There are few data available about the menstrual patterns of Australian teenagers and the prevalence of menstrual disorder in this age group. Aims To establish the typical experience of menstruation in a sample of 16-18 year old women attending ACT Secondary Colleges of Education. To determine the number of teenagers experiencing menstrual disorder that could require further investigation and management. The MDOT questionnaire was used to survey participants about their usual pattern of menstruation, and symptoms experienced with menses and how menstruation affected various aspects of their lives including school attendance, completion of school work, relationships, social, sexual and physical activity. Data analysis included exploration of aggregated data, as well as individual scrutiny of each questionnaire to determine menstrual disturbance requiring follow up. Those participants whose questionnaire indicated a requirement for further investigation, and who consented to being contacted, were followed up through an MDOT Clinic. Results: One thousand and fifty one (1,05 1) completed questionnaires - 98% response rate. The typical experience of menstruation in the MDOT sample includes: bleeding patterns within normal parameters for this age group; menstrual pain,94%; cramping pain,71 %; symptoms associated with menstruation,98.4%; PMS symptoms,96%; mood disturbance before or during periods,73%; school absence related to menstruation,26%; high menstrual interference on one or more life activity,55.8%; asymptomatic menstruation,1 %; True response to 'My periods seem pretty normal' 7 1.4%. Statistically significant associations were found between each and all of: menstrual pain, symptoms, interference on life activities and school absence. The prevalence of significant menstrual disturbance in the sample is approximately 25% where: 2 1 % experienced severe pain; 26% reported school absence; 33% had seen a GP about periods; 26.9% think there is something wrong with periods; 23.5% require follow up based on individual scrutiny of each questionnaire; 10- 14% require further investigation to rule out endometriosis. Referral and investigation of menstrual pain, symptoms, and diagnosis of menstrual pathology in the sample was low. Conclusion The MDOT questionnaire has helped to establish a clearer picture of typical menstruation in the population sample. Where 1% of girls reported having asymptomatic menstruation, the majority of teenagers in the study reported menstrual pain and symptoms that could be experienced as part of the dysmenorrhoeic syndrome of symptoms, PMS, or underlying pathology such as endometriosis. Due to the overlap in symptoms and a propensity to be dismissive of menstrual pain and symptoms, many girls are suffering menstrual morbidities that could be well managed with NSAIDs and the oral contraceptive pill (OCP) if non-pathological, or investigated further if a menstrual pathology is suspected. Considering these results the reported school absence rate of 26% is not surprising. Whilst this study does not cost the true impact of menstrual disturbance on schooling, the results of the MDOT questionnaire reflect significant physical and emotional impact on a considerable number of teenager's lives which could also have repercussions on education, schooling performance and other areas of their lives. Future research is planned to determine the MDOT questionnaire's validity for identifying pathological menstrual disorder so it can act as a screening tool to facilitate earlier detection. Replication of the MDOT study should be done in younger teenagers (from menarche) to determine menstrual disturbance in the younger age group.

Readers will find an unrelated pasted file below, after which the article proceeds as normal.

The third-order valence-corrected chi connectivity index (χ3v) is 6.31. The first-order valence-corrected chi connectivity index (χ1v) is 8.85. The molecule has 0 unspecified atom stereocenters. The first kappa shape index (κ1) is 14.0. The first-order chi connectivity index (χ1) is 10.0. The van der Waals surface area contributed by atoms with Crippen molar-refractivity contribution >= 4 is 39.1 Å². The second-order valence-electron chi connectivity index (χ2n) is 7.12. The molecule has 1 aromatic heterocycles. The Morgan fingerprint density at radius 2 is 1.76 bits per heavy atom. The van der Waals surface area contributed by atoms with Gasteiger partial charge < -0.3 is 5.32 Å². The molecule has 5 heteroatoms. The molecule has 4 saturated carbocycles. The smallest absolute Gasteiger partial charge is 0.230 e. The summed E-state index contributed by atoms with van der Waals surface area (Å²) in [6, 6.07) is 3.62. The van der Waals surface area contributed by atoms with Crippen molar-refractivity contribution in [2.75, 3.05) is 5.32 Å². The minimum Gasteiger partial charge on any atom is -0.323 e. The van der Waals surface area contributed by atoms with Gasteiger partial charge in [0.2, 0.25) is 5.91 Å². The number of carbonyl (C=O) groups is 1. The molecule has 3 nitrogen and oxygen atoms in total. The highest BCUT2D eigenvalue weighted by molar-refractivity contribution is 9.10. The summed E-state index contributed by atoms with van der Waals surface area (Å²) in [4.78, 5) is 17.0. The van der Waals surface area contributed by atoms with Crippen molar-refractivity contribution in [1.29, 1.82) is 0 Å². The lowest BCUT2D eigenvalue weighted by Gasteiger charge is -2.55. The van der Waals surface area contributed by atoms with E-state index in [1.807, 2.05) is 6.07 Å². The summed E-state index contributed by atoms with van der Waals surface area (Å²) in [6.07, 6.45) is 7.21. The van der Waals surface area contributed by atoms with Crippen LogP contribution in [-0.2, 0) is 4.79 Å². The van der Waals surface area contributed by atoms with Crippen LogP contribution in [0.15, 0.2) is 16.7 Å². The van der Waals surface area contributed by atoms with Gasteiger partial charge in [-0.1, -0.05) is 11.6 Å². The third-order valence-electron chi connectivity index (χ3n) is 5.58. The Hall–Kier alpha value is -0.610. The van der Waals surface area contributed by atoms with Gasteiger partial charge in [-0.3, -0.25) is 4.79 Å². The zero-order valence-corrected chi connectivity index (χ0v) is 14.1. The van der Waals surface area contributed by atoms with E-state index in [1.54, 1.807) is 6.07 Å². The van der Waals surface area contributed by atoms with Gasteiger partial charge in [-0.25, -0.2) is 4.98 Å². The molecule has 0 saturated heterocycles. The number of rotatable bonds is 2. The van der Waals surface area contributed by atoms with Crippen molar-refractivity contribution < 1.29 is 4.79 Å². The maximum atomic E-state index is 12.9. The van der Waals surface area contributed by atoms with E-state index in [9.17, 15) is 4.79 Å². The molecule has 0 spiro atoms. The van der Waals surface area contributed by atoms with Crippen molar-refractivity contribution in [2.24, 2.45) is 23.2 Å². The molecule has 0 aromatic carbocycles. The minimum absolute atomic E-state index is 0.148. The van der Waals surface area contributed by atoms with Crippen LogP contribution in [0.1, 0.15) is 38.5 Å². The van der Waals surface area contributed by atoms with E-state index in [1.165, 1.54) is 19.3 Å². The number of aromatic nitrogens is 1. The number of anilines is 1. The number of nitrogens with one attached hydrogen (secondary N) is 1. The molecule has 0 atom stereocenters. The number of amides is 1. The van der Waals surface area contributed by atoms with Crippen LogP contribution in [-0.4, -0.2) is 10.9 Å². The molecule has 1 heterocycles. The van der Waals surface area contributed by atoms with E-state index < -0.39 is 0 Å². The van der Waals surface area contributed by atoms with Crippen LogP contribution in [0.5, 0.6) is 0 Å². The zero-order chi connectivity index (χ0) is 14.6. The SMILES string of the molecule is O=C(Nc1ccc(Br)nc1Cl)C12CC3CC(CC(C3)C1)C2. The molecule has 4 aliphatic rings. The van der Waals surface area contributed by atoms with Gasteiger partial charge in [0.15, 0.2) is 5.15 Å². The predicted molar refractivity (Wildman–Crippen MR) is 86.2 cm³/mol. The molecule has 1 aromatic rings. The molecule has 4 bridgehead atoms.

|Date of Award
|Paul ARBON (Supervisor) & Anne Sneddon (Supervisor)